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AB0551 TREATMENT WITH IXEKIZUMAB FOLLOWING SECUKINUMAB FAILURE IN PATIENTS WITH PSORIATIC ARTHRITIS: REAL-LIFE EXPERIENCE FROM A RESISTANT POPULATION
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  1. J. Berman1,
  2. V. Furer2,
  3. M. Berman2,
  4. O. Isakov1,
  5. D. Zisman3,
  6. A. Haddad3,
  7. H. Matz4,
  8. O. Elkayam2
  1. 1Sourasky Medical Center, Department of Medicine ‘T’, Tel Aviv, Israel
  2. 2Sourasky Medical Center, Department of Rheumatology, Tel Aviv, Israel
  3. 3Carmel Medical Center, Department of Rheumatology, Haifa, Israel
  4. 4Sourasky Medical Center, Department of Dermatology, Tel Aviv, Israel

Abstract

Background: Anti-IL17 agents, such as Secukinumab (SEC) and Ixekizumab (IXE) have been shown to be efficacious for the treatment of psoriasis and PsA12. In the field of psoriasis, there is growing evidence of a successful switching between the two anti-IL-17 agents in case of an insufficient response to one of the treatments3 There is no information on the efficacy of switching between anti IL17 agents in PsA.

Objectives: To assess the clinical response to IXE in patients with PsA following SEC failure.

Methods: A retrospective observational study was conducted in two rheumatology centers in Israel, including PsA patients with a history of treatment with SEC, further treated with IXE for a minimum of 3 months. Lack of efficacy, loss of efficacy, and side effects over time were reported as a reason for switching to another anti-IL17 agent. The mean difference between the beginning of the follow up period and the different follow up points (6 and 12 months) was tested using a one-sample t-test. Time until treatment failure was estimated using Kaplan–Meier curves, and compared using the log-rank test. Hazard ratios (HRs) and corresponding 95% confidence intervals (CIs) were calculated using the Cox proportional-hazards model to test the association between each variable and the time to treatment failure.

Results: The study included 23 PsA patients (11♀/12♂), mean age 58.7 years±13.4 SD. Most patients (n=20, 86%) received 2+ TNFi and 10 patients (43%) received both TNFi and ustekinumab. Median number of biologics prior to SEC was 3 (IQR 2-4). There was a significant improvement in TJC at 6 and 12 months (-2.16 [-4.0, -0.3]; p=0.025 and-1.69 [-3.09, -0.28]; p=0.022, respectively). SJC was significantly improved at 6 months but not at 12 months (-2.68 [-5.3, -0.04]; p= 0.046 and -1.50 [-4.25,1.25]; p=0.26, respectively). CDAI score was significantly improved at 6 months (-10.19, [-16.26, -4.1], p=0.002) and at 12 months (-9.29 [-14.8, -3.71], p=0.003) as was SDAI score (-10.13 [-16.4, -3.8], p=0.003 and -12.2 [-17.1, -7.2], p=0.0002). At six months, PASI50 was achieved by 81% (13 patients), PASI75 was achieved by 63% (10 patients), PASI90 was achieved by 50% (8 patients) and PASI100 by 31% (10 patients). At 12 months, PASI50 and PASI75 was achieved by 57% (8 patients), PASI90 was achieved by 43% (6 patients) and PASI100 by 21% (3 patients).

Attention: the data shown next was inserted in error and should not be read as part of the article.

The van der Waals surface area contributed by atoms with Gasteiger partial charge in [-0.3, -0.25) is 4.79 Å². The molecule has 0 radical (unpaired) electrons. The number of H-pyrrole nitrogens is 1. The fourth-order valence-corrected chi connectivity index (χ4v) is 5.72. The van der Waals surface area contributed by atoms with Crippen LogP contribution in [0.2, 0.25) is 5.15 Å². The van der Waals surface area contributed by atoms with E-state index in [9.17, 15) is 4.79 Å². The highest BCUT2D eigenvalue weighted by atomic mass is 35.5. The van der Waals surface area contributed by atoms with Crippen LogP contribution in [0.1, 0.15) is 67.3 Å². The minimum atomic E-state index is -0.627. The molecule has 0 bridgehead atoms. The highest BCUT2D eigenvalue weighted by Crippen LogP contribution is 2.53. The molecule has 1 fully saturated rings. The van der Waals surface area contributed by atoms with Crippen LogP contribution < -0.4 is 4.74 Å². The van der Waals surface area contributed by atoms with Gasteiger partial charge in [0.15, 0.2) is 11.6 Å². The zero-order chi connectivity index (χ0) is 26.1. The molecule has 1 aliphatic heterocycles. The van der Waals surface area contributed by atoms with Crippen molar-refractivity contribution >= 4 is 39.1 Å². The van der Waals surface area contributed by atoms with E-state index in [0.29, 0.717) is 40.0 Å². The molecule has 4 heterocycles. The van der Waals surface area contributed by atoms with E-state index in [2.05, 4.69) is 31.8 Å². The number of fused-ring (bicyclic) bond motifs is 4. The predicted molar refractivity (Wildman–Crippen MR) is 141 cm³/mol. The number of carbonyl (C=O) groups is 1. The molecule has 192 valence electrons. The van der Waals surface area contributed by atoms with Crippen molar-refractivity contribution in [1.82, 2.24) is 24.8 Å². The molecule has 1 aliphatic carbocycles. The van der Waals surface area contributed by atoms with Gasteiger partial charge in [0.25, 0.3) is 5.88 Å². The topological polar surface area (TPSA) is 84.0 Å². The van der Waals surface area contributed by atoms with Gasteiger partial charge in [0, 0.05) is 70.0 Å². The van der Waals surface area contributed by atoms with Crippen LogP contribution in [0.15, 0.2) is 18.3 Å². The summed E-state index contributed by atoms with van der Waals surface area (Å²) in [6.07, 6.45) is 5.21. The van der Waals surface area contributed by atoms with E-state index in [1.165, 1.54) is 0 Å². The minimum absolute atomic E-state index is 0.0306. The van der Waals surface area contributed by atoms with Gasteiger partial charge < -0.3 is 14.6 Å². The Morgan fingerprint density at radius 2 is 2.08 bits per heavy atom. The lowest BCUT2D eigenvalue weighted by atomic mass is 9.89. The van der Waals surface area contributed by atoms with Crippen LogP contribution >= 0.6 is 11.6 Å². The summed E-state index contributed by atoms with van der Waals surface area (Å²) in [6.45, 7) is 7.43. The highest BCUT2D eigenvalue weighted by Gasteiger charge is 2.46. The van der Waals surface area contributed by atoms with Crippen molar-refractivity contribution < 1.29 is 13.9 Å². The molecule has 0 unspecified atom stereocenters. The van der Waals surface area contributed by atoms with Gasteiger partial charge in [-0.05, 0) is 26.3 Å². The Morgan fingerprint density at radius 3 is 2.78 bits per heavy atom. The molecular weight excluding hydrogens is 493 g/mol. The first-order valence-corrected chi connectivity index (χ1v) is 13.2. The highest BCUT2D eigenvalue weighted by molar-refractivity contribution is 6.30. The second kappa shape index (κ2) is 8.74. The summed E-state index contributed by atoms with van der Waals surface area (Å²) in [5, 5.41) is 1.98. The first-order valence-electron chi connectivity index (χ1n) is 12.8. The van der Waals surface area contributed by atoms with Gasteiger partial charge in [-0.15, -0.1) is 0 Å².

Over time, of the 23 patients treated with IXE, 15 patients (65%) had experienced treatment failure, with a median treatment period of 8 months (IQR 6.5-13.5), of which 4 (17%) had primary treatment failure and 11 patients (48%) secondary treatment failure. Reasons for treatment cessation were: worsening psoriasis (4 patients (27%)), worsening peripheral arthritis (4 patients (27%)), both (7 patients (47%)), worsening of axial disease (2 patients (13%)) and adverse events (1 patient, 6%).

Conclusion: patients after failure of multiple biologic treatments experienced significant response of peripheral arthritis and dermatologic disease on IXE after they had previously failed SEC. . However, in this refractory cohort of PsA, the effect was limited on time with 65% failure after a median time of 8 months.Within class switch from SEC to IXE is a plausible therapeutic option in PsA patients following secukinumab failure.

References: [1]Mease PJ, McInnes IB, Kirkham B, et al. N Engl J Med. 2015;373(14):1329-1339.

[2]Nash P, Kirkham B, Okada M, et al. Lancet Lond Engl. 2017;389(10086):2317-2327.

[3]Bokor-Billmann T, Schäkel K. J Dermatol Treat. 2019;30(3):216-220

Disclosure of Interests: None declared.

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